Hollywood Producers Want to Replace Background Actors With AI

sag aftra conference

American TV & movie producers allegedly want to pay one day’s wage to background performers to “scan” them and reuse them perpetually without compensation.

In a live-streamed conference, SAG-AFTRA highlighted what the AMPTP allegedly dubbed a “groundbreaking AI proposal.” Though this was not the main point of the negotiations, it’s alleged that the AMPTP proposed this program during the negotiations (which failed).

According to the proposal, AMPTP wanted to allow production houses to scan background actors or extras one time and use AI to generate virtual versions of them for future use, without compensation, forever.

They proposed that our background performers should be able to be scanned, get paid for one day’s pay, and their company should own that scan, their image, their likeness and should be able to use it for the rest of eternity, [in] any project they want with no consent and no compensation. So if you think that’s a groundbreaking proposal, I suggest you think again.

Duncan Crabtree-Ireland, National Executive Director and Chief Negotiator, SAG-AFTRA

See the video:

The Alliance of Motion Picture and Television Producers (AMPTP) represents 350+ American TV and film production companies to collectively lobby, negotiate, and bargain with other trade unions such as The Writers Guild and the Screen Actors Guild – American Federation of Television and Radio Artists (SAG-AFTRA). On July 13, SAG-AFTRA allowed its contract with the AMPTP to expire after an additional 12 days past the initial deadline, joining The Writers Guild in walking out of production houses. This essentially drains Hollywood of both, actors and writers, among other talents.

In an article on Gizmodo covering this “nightmarish” proposal, Linda Codega writes:

[This] is the kind of futureproofing studios want—if a background actor becomes a star later on, what’s to stop them from pulling out that scan, aging them up or down as they see fit, and having them “star” in a new film?

Generative AI is indeed threatening many jobs. Producers trying to capitalize on it to cut their losses, if the proposal is as was mentioned during the conference, is the kind of corporate greed that can threaten many more livelihoods.

SAG-AFTRA’s perspective is that though they have worked together with the AMPTP, the current negotiations are not in the spirit of preserving the union and that even though the money could be fronted and given the fact that they’re benefitting off the work of the artists for their shows and movies, they’re not willing to do it.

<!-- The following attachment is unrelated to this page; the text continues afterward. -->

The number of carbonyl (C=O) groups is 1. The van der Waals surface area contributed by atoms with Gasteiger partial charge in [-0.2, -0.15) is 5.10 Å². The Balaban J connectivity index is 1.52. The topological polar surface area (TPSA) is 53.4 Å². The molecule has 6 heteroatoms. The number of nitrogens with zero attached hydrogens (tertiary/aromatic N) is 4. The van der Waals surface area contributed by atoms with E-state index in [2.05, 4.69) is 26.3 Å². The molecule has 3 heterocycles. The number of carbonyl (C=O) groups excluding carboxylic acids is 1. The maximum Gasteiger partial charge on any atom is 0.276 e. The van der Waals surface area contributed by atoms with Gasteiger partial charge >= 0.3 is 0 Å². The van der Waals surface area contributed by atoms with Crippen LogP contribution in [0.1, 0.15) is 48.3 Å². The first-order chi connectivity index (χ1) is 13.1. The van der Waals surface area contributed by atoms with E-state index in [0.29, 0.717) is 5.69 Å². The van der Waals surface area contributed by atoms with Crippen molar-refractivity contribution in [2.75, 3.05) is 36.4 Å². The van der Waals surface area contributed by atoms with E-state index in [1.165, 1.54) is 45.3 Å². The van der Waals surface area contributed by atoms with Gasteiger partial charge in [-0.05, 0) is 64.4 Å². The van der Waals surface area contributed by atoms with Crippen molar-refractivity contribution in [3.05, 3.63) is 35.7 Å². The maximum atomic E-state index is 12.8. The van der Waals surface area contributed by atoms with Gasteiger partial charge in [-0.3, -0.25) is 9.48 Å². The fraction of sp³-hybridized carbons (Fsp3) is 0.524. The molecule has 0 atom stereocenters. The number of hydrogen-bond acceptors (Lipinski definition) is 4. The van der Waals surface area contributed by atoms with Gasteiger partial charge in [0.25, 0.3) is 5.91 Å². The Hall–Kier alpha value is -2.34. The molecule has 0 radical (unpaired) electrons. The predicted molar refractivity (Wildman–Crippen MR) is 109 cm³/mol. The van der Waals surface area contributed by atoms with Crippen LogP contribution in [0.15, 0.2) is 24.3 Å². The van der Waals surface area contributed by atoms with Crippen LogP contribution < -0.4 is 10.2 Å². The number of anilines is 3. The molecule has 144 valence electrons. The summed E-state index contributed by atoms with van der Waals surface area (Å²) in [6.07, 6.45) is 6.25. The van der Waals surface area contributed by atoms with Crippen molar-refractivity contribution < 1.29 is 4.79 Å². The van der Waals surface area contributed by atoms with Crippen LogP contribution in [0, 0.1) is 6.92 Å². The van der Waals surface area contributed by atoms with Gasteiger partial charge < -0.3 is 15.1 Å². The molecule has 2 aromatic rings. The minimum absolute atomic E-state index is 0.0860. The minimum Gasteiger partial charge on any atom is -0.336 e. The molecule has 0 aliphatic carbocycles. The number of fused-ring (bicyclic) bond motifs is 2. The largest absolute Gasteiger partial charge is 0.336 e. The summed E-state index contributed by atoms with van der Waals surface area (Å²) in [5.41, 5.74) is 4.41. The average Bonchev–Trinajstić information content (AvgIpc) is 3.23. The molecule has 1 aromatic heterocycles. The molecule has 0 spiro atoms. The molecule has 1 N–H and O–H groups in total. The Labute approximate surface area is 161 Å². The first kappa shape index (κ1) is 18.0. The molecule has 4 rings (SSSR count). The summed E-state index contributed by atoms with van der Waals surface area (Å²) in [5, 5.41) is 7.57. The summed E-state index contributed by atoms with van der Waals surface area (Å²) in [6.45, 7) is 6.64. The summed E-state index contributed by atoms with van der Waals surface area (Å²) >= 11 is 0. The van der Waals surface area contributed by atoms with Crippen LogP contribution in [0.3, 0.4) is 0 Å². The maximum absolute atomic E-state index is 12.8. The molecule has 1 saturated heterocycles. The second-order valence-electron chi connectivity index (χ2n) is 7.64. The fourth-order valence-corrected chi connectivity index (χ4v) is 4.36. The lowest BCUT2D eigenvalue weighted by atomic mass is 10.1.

The AMPTP’s perspective is that countless will be affected by the unions’ strikes.

The whole idea of paying a background performer for one day’s work to scan them and getting the rights to use or cast them in any situation, show, or movie is not feasible as it will be rendering the performers useless. It can be assumed that, if such a proposal passes, there will be a few takers who are in the industry without any big plans and need some quick money. But overall and over the long term, this plan cannot thrive. It’s also rumored that such type of scanning is already happening. Even if it’s not, we can be sure that production houses are working on background extras that don’t need humans in the first place. As scary as that thought might be, we need to be prepared for an outcome like that. The unions protesting for higher wages might not be in the position to protest at all if, let’s say, a company releases a software that creates photorealistic background extras specifically for media production. It’s not rare for today’s movies to use CGI for background extras for scenes where nobody will be paying attention. A CGI extra is as dull and blank as a fish, plus it’s very expensive to animate one doing, let’s say, conversation with another extra in the background of the shot. But generative AI has the ability to make this cheaper while we already know that companies have vast amounts of image data to train their models on, as pictures on the internet are free to see and download.

Additional coverage: Producers allegedly sought rights to replicate extras using AI, forever, for just $200 (The Register)

By Abhimanyu

Unwrapping the fast-evolving AI popular culture.